WASHINGTON ― House lawmakers advanced a $733 billion defense policy bill on Thursday after nearly 21 hours of sometimes heated debate on the size of the Pentagon budget, the size of the country’s nuclear arsenal and a host of other military priorities for next year.
The 33-24 final vote by the House Armed Services Committee on the draft of the defense authorization bill marked one of the most divided stances from the committee in years, as Republicans voiced concerns with Democrats’ priorities in the measure.
The legislation, which sets military spending policy for the upcoming fiscal year, has been adopted by Congress for 58 consecutive years, usually by sizable bipartisan margins. Committee officials insist that’s because the needs of the military usually rise above the partisan politics of Capitol Hill.
But this year, the narrow passage out of committee illustrated the stark divide in defense policy between the two parties, and hints at a lengthy battle to come as the measure moves across Capitol Hill to the Republican-controlled Senate in the coming weeks.
Committee Chairman Adam Smith, D-Wash., in recent days said he is committed to finding a palatable bill for both Republicans and Democrats. But during the marathon debate he repeatedly defended his party’s plans for $733 billion in defense spending for fiscal 2020 as a responsible and sufficient mark.
“By a reasonably comfortable margin, this is the largest budget we will have ever passed in Congress (for defense) and it's a significant improvement on where we were before,” he said before the committee vote.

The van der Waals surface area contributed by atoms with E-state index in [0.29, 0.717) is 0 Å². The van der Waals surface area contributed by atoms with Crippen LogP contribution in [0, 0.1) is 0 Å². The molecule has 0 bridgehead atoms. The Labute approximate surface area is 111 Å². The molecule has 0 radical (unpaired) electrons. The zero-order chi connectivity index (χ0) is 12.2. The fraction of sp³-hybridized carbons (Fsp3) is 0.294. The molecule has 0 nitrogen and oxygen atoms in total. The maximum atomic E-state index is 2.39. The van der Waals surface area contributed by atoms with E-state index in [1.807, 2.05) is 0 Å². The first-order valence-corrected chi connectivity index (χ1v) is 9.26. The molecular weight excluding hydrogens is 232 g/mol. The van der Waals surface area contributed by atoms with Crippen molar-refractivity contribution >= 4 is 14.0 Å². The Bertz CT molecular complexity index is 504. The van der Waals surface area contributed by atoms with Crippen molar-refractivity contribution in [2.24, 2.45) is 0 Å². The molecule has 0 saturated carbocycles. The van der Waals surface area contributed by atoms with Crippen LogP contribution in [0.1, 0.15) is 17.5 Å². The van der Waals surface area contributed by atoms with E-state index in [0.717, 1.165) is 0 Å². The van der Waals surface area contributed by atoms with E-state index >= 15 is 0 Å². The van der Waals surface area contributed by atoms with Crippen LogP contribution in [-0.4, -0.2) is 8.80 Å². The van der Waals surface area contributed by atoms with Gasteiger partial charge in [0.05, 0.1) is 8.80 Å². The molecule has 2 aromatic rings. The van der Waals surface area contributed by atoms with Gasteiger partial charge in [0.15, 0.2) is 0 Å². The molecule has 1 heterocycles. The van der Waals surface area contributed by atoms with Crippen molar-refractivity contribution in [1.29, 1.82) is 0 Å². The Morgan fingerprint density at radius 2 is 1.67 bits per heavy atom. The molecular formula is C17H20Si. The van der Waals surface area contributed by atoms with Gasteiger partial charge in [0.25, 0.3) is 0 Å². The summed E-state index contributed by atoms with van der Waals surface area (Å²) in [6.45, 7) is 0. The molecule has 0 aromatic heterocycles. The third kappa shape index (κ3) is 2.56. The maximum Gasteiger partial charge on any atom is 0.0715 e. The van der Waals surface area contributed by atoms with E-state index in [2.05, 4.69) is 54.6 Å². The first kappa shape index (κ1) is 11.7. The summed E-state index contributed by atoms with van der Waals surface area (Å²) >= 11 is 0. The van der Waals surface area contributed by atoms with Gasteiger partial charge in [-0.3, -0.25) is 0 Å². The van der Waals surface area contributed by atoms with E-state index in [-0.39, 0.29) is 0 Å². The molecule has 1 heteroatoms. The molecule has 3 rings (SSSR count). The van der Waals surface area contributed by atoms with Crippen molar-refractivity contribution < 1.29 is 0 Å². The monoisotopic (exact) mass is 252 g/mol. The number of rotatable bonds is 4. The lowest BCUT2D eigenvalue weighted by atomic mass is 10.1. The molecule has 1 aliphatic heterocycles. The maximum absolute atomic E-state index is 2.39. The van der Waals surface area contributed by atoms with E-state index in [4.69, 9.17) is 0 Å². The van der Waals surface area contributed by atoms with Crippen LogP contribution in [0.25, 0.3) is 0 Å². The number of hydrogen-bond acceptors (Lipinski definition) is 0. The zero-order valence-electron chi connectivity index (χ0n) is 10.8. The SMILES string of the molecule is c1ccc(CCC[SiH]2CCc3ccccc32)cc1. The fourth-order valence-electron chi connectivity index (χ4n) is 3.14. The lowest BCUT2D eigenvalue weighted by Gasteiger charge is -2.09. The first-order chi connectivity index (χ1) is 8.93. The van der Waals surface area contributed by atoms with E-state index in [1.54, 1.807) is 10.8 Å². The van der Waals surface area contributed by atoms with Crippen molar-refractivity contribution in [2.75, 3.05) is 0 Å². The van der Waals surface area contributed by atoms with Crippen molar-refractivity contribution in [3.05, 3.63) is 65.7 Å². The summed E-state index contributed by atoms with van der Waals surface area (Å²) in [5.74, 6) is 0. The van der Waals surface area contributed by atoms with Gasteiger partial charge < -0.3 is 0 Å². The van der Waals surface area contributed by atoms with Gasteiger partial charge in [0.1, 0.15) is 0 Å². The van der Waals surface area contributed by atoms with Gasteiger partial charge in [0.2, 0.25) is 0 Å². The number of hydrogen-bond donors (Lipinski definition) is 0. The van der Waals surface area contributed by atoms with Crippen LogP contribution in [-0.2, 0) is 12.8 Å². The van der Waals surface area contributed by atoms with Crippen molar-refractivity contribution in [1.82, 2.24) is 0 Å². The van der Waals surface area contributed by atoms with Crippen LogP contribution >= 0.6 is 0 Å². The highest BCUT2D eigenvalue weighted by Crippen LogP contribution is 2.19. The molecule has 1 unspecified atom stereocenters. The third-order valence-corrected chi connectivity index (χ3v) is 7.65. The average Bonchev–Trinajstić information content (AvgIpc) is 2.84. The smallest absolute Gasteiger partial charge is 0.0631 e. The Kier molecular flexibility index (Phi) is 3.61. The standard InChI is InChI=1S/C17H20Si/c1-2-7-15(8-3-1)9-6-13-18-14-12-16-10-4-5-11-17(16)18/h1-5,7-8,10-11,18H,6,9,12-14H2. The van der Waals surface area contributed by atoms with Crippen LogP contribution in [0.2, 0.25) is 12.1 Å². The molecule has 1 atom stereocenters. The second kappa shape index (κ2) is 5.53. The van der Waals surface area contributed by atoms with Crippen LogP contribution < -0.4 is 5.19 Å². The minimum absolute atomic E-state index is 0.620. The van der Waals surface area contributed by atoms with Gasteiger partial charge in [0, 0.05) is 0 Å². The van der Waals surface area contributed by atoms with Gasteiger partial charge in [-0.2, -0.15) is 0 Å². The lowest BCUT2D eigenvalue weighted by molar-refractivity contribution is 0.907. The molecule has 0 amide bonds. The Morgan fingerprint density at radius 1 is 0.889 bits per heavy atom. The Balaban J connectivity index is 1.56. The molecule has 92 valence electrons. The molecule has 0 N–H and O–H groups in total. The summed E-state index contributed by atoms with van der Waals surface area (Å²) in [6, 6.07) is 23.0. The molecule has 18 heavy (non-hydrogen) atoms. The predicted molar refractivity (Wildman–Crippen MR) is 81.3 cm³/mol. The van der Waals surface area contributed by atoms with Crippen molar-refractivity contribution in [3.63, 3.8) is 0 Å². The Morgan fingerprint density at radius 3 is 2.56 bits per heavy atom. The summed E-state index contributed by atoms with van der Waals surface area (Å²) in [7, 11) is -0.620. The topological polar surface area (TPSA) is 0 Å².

Smith had already set aside some of his own priorities in a bid to win support from the panel’s hawkish Republicans, who are likely to influence their caucus when it comes time to vote the bill out of the House. Without that support, Democrats may struggle to gather enough votes from progressives in their own caucus, who have questioned even the lower level of spending.
But Senate Republicans have already set their authorization bill draft at $750 billion, a mark recommended by the White House and defended by HASC ranking member Mac Thornberry, R-Texas. He said that the figure is needed to keep pace with military modernization and readiness needs.
Thornberry’s amendment included a lengthy laundry list of weapons and platforms left out of the bill.
“I worry that we talk about this like it’s just numbers we’re pulling out of the air,” he said. “These are real things. An aircraft carrier gets delayed a year if $733 billion is the way it comes out.”
The bill includes a 3.1 percent pay raise for troops next January — a point of agreement on both sides that Smith repeatedly referenced — and provisions for increased protections for sexual assault victims, increased oversight of military housing problems and parameters for a new Space Corps within the Air Force.
But fights over the effects of climate change on national security, limitations on the use of the Guantanamo Bay detention camp and a provision mandating gender integration in Marine Corps basic training further divided the committee.
On a series of Republican amendments aimed at preserving funds for the nuclear arsenal — including one to protect deployment of low-yield nuclear weapons on submarines — Democrats repeatedly defeated Republican proposals.
Similarly, the committee upheld several provisions designed to put a check on President Donald Trump’s ability to shift resources from the Defense Department to the U.S. southern border with Mexico.
Democrats have accused Trump of abusing his emergency powers to shift Department of Defense funds for the border and send thousands of troops there. In the committee debate, Republicans generally argued Trump is taking necessary and normal steps to secure the border given political resistance to addressing the issue.
“I want everybody to understand we have been sending DoD assets to the border since the Alamo,” said Rep. Mike Rogers, who sponsored one of the amendments. “We have to do it in order to keep our border secure and deal with the humanitarian crisis.”
The measure now shifts to the full House, where Smith and Democratic leadership will have to build a coalition of supporters to get the measure to negotiations with the Senate. That chamber will vote on its draft next week.
Work on a compromise draft between the House and Senate is expected to last through most of the summer and fall.